First-ballot votes, predeliberation dispositions, and final verdicts in jury trials.

Sandys, M., & Dillehay, R. C. (1995). First-ballot votes, predeliberation dispositions, and final verdicts in jury trials. Law and Human Behavior, 19, 175-195.

This study examines the proposition that first ballots predict jury verdicts inaactual juries, an oft-cited finding from Kalven and Zeisel, and the explicit assumption by Kalven and Zeisel that first-ballot preferences are equivalent to predeliberation opinions, referred to as the liberation hypothesis. Interview data from respondents who had served on felony juries indicate that first ballots do predict jury verdicts at a high level. However, it is probable that influence occurs in juries prior to the first ballot, making it unlikely that the distribution of votes on the first ballot is equivalent to the individual inclinations of jurors at the time they enter into deliberation, which casts doubt on the liberation hypothesis. Methodological issues in the study of real juries on these topics are discussed.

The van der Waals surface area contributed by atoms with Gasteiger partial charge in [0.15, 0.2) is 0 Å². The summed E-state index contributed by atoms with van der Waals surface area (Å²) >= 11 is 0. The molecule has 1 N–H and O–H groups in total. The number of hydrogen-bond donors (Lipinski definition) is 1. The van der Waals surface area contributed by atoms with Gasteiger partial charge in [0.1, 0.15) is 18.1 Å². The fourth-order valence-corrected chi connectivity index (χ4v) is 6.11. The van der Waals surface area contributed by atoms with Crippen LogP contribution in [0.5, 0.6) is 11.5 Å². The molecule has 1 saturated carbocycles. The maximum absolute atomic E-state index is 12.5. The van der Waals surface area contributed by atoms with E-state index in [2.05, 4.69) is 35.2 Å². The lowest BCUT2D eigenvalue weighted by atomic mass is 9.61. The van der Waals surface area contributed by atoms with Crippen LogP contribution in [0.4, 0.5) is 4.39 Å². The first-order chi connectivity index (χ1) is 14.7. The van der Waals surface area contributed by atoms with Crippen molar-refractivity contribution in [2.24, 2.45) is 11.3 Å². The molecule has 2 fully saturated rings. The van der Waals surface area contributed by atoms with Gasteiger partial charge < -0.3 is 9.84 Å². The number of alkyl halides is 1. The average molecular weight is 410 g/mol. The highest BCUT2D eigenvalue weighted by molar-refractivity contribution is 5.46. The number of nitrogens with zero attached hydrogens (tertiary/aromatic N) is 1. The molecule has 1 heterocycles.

Very few deliberations verdict-driven; most evidence-driven or a mix of the two. Final verdicts consistent with 1st-ballot majorities 89% of the time. No evidence of leniency in evenly split juries. Predictive validity of 1st ballot weaker when no discussion had taken place.

http://link.springer.com/article/10.1007%2FBF01499324